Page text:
As Meloni embraces Africa, Europe holds its breath

[ad_1]

Heavy lifting ahead

For her plan to work and to attract the necessary firepower, expertise and resources, Meloni needs buy-in from the EU. European Commission President Ursula Von der Leyen, who could find herself in need of Meloni’s support after the June EU election to secure a second term, has confirmed she will attend the Rome summit. But with France and Italy having traditionally vied for influence in Africa, Meloni’s new initiative could spark a rivalry in the Sahel that Italy would not have the resources or the expertise to win, Goretti said.  

What’s more, Meloni has stressed the need for an approach that is neither predatory nor patronizing, but that treats African countries as partners rather than as charity cases. But opposition MP Quartapelle says she doesn’t see a vast departure from past practice in a plan based on energy investments that brings Italy into conflict with the EU’s carbon and net-zero goals. For her part, Meloni has said Italy will fund the plan by diverting 70 percent of the €4 billion climate fund it pledged to support the green transition of developing countries.

Another concern is that Meloni’s caveat that Europe lose its historically patronizing approach could translate into diminished concern with human rights, and that her overall “can-do” outlook could end up legitimizing autocratic regimes.

Last year, for example, Meloni advocated a deal between the European Commission and Tunisia, hailing it as a model to be replicated across Africa. But the deal with Tunisia hit trouble amid objections to sending funds to Tunisia’s increasingly autocratic leader; arrivals from the country subsequently increased. It’s not the only recent experience Europe has had of authoritarian leaders using migration as leverage (viz: Turkey): According to Goretti, to have a positive impact the EU must not just meet with a region’s leaders, but above all engage with human rights and civil society.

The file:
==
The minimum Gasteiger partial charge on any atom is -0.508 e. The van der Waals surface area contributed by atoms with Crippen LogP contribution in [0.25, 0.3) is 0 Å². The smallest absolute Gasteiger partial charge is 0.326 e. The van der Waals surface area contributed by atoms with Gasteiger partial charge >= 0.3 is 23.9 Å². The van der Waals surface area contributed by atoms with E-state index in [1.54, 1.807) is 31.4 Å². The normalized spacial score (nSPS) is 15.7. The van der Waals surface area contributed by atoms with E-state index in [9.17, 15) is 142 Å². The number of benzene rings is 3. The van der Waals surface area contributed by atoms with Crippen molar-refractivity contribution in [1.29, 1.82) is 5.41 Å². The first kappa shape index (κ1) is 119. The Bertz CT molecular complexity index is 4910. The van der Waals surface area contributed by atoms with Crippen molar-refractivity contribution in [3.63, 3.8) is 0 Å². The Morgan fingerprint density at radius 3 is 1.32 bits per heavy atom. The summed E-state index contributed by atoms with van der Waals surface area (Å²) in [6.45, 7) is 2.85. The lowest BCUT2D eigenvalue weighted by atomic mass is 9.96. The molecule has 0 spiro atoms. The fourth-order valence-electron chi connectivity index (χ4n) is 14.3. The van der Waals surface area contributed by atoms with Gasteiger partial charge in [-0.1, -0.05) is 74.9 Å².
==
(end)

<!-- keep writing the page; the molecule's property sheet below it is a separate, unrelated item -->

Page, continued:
So far, African civil society and environmental groups seem unconvinced. Joab Okanda, senior climate advisor at Christian Aid in Africa, said he hoped the Rome summit would help “Italy and its state-backed fossil fuel companies to finally realize the damage they are causing to Africa. 

“It is time for Africa to break away from the strategic visions of European fossil fuel actors, masquerading as an African development project, and mobilize political commitment … to put Africa on the path to self-sufficiency and sustainable prosperity,” Okanda said.

With a strong majority, Meloni is expected to remain in government for another three years — unusual for Italian politics — and is unlikely to be troubled by serious domestic opposition to her plan. Implementation, however, will likely be another matter: Although she has tapped ministries for ideas, oversight remains centralized with her office rather than with the foreign ministry. And while energy and commercial deals are easy to manage in the short term, development is far more tricky.

Meanwhile, even if her plan enjoys some success, it is unlikely to reduce migration in the short term, meaning that voters, who tend to have little patience with long-term strategies, may lose faith in Meloni’s bold Africa plan before it bears fruit.



[ad_2]

Source link

Leave a Reply

Your email address will not be published. Required fields are marked *

Previous post Arresting Chamisa Big Blow for Mnangagwa
Next post COMMENT: Complete reunification of China — trend of the times